When Nation merged in 1972 with the Review (a Melbourne weekly published by Gordon Barton and edited by Richard Walsh) to form Nation Review, Munster became the Sydney editor with responsibility for the centre-page spreads. These, it was hoped, would maintain Nation’s in-depth analytical feature journalism, a tradition that Munster’s work had done much to establish and sustain. After the sale of Nation Review to Geoff Gold in 1978, Munster became a senior editor at Angus & Robertson Ltd, where Walsh was the publisher and Barton the proprietor. In 1981, when Barton sold the company to Rupert Murdoch, Munster went freelance.

In 1980 Munster and Walsh compiled and self-published Documents on Australian Defence and Foreign Policy 1968-1975. The book, which set out to show ‘whether officialdom makes politicians wiser or obstructs their intention’, brought to public notice official documents. The book included ‘two protracted episodes when misleading analysis was associated with misdirected action’—one concerned with United States and Australian involvement in the Vietnam War, the other with Australia’s attitude to Indonesia’s invasion of East Timor. On Saturday 8 November the Sydney Morning Herald and the Age published what they intended to be the first of three instalments. But the Commonwealth government obtained from the High Court of Australia an injunction suppressing publication, enforced at 12.45 a.m.; in later editions the page was left blank. Excerpts planned for the following week never appeared. The government was concerned with reaction in Washington and Jakarta, and argued that publication breached confidentiality, copyright and the Crimes Act. Some copies of the book had been sold, the rest were now withdrawn. Two years later, an updated version—a mixture of paraphrase and quotation—was published under Angus & Robertson’s Walsh & Munster imprint as Secrets of State: A Detailed Assessment of the Book They Banned.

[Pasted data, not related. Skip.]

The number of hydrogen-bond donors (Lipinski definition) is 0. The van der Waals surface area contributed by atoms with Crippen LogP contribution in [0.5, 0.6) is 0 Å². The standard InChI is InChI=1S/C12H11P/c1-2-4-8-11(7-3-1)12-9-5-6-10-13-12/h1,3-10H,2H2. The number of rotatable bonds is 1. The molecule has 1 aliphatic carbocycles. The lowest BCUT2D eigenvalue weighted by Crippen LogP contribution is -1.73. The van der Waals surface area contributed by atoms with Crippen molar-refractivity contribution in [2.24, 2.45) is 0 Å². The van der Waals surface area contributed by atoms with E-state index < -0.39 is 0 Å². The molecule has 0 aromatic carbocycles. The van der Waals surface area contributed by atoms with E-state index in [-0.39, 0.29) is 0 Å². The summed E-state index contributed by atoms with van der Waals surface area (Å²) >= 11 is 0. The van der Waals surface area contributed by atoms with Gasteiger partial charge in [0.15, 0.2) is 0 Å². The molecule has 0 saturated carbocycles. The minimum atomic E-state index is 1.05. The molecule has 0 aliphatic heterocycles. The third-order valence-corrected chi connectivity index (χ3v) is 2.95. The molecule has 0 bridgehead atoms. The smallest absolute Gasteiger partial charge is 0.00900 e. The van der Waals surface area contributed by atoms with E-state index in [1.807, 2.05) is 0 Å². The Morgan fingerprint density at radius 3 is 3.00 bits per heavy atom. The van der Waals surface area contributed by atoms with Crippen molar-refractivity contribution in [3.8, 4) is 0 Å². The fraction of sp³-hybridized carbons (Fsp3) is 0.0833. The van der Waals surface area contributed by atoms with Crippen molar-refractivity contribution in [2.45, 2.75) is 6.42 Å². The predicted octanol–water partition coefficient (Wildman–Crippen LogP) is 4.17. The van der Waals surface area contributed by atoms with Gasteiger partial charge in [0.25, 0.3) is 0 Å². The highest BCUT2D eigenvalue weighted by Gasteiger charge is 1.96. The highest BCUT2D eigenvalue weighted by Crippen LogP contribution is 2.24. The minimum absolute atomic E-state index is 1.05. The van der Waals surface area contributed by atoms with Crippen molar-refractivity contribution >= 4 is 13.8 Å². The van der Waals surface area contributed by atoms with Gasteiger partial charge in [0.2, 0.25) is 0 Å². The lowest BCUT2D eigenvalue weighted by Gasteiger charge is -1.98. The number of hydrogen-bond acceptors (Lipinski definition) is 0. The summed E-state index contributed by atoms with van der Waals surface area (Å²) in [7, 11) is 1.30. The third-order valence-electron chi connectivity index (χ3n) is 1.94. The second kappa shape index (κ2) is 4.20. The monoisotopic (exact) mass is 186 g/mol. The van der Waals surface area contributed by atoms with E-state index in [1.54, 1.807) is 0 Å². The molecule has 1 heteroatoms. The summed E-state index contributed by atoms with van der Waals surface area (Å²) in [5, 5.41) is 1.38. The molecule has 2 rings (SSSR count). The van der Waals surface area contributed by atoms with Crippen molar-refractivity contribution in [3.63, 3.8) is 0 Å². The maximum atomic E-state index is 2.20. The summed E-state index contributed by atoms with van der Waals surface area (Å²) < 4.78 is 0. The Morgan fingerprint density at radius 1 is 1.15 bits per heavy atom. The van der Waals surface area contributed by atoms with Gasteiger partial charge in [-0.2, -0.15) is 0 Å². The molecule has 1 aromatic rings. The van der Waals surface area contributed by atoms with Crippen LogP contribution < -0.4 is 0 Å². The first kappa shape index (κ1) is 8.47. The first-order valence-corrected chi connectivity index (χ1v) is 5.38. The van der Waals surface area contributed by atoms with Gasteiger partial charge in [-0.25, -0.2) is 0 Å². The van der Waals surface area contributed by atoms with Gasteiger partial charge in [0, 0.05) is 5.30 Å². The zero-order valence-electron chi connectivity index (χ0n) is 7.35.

Munster’s most important book, on Rupert Murdoch, was published posthumously. A Paper Prince (1985) offered a compelling account of Murdoch’s rise from a local businessman to a global behemoth. The political scientist Henry Mayer described it as ‘well crafted, informative and highly intelligent’.

In the 1970s Munster had worked on a six-part radio series, ‘Tombstones of the Revolution’, a study of reactions to the deaths of revolutionaries, for the Australian Broadcasting Commission, and a television documentary on V. Gordon Childe and his changing engagement with Marxism. These projects took him to Europe and the Soviet Union. Shortly before his death he signed a contract for a book on the private lives of famous Australians, based on their letters. He was also researching Sir Robert Menzies’ stand on appeasement, planning a book and radio series on Gallipoli, hoping to write the gypsies (Roma) back into the Holocaust, and trying to interest the Australian Film Commission in a documentary on New Caledonia.

Survived by his wife and their daughter, Munster died of ischaemic heart disease on 14 August 1984 at St Leonards and was cremated. Friends and admirers established the George Munster award for independent journalism to ‘uphold the traditions of independence, meticulous accuracy, integrity and lucidity’ exemplified in Munster’s own journalism.

Select Bibliography

  • J. Docker, Australian Cultural Elites (1974)
  • G. Dutton, The Innovators (1986)
  • K. S. Inglis (ed), Nation: The Life of an Independent Journal of Opinion, 1958-1972 (1989)
  • R. Walsh, Ferretabilia (1993)
  • P. Coleman, Memoirs of a Slow Learner (1994)
  • H. McQueen, Gallipoli to Petrov (1994)
  • Australian Corporate History Bulletin, vol 2, no 1, 1986, p 16
  • Sydney Morning Herald, 16 Aug 1984, p 9
  • Munster papers (State Library of New South Wales)
  • private information.

Related Entries in NCB Sites

Citation details

Murray Goot, 'Munster, George John (1925–1984)', Australian Dictionary of Biography, National Centre of Biography, Australian National University,, published first in hardcopy 2012, accessed online 15 July 2024.

This article was published in hardcopy in Australian Dictionary of Biography, Volume 18, (Melbourne University Press), 2012

View the front pages for Volume 18

© Copyright Australian Dictionary of Biography, 2006-2024

Life Summary [details]

Alternative Names
  • Münster, Georg Hans
  • Jenkyn, D.
  • Lurksman

3 October, 1925
Vienna, Austria


14 August, 1984 (aged 58)
St Leonards, Sydney, New South Wales, Australia

Cause of Death

heart disease

Cultural Heritage

Includes subject's nationality; their parents' nationality; the countries in which they spent a significant part of their childhood, and their self-identity.

Religious Influence

Includes the religion in which subjects were raised, have chosen themselves, attendance at religious schools and/or religious funeral rites; Atheism and Agnosticism have been included.